After the client reset, the app can open and operate as usual.
Client Recovery can recover unsynced data in client resets except where there has been a breaking schema change. Client Recovery applies Client Reset Recovery Rules when determining how to integrate unsynced data from the device.
You can choose to fall back to Discard Unsynced Changes in the
event that the client cannot recover unsynced data. In this case, local
data is discarded, but the client can automatically perform
the client reset. To fall back to discard local changes, choose your
preferred SDK's version of the
recoverOrDiscard client reset mode.
In a client reset that does not involve a breaking schema change, the Realm SDKs attempt to recover unsynced changes. The SDK integrates objects created locally that did not sync before the client reset. These rules determine how conflicts are resolved when both the backend and the client make changes to the same object:
If an object is deleted on the server, but is modified on the recovering client, the delete takes precedence and the client discards the update.
If an object is deleted on the recovering client, but not the server, then the client applies the delete instruction.
In the case of conflicting updates to the same field, the client update is applied.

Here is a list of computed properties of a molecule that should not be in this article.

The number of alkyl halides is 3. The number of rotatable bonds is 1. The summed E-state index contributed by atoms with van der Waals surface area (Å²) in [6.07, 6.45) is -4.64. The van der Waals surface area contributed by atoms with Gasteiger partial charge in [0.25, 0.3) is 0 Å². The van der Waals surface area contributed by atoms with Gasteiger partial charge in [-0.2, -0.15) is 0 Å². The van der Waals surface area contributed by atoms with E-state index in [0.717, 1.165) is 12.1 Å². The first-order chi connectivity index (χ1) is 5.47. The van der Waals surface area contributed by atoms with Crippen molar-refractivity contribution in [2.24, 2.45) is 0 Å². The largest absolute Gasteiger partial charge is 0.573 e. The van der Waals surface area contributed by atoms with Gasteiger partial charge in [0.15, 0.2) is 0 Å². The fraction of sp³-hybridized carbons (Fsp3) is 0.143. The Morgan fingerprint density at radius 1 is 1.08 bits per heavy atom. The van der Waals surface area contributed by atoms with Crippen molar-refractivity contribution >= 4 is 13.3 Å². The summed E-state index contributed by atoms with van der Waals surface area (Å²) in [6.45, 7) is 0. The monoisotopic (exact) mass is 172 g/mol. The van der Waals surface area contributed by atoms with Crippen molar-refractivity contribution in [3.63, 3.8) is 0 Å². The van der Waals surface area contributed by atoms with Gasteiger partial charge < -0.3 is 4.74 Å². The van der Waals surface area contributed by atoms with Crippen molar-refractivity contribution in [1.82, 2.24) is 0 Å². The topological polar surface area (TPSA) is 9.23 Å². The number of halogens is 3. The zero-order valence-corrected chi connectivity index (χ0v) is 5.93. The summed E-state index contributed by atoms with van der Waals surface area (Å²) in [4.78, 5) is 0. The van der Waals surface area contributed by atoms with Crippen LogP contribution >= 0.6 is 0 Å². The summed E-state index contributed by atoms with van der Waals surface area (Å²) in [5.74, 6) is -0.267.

Deletes Unsynced Local Changes Permanently
This client reset mode permanently deletes any changes made locally that have not yet synchronized to the backend. Do not use this client reset mode if your application needs to preserve unsynced changes.
The discard unsynced changes client reset mode automatically handles client resets without attempting to recover data from the client device. You might choose this mode if the Client Reset Recovery Rules do not work for your app, or if you don't need to save unsynced data. When this mode uses a diff to bring the local realm to the same state as the backend, unsynced changes are permanently deleted.
Discard Unsynced Changes mode cannot perform an automated client reset in the event of a breaking schema change.
In the event of a breaking schema change, Realm SDKs cannot automatically handle a client reset. You must define a manual client reset handler if you make breaking schema changes.
In this scenario, a manual client reset handler should do something like tell the user to update the app. In Realm SDK versions that automatically handle client resets, a manual client reset only occurs in error scenarios where no meaningful recovery can occur.
For more information on performing a client reset, check out the client reset examples for your SDK:
Recovery Mode is enabled by default in every Device Sync configuration. You can disable Recovery Mode, or re-enable it if you have previously disabled it.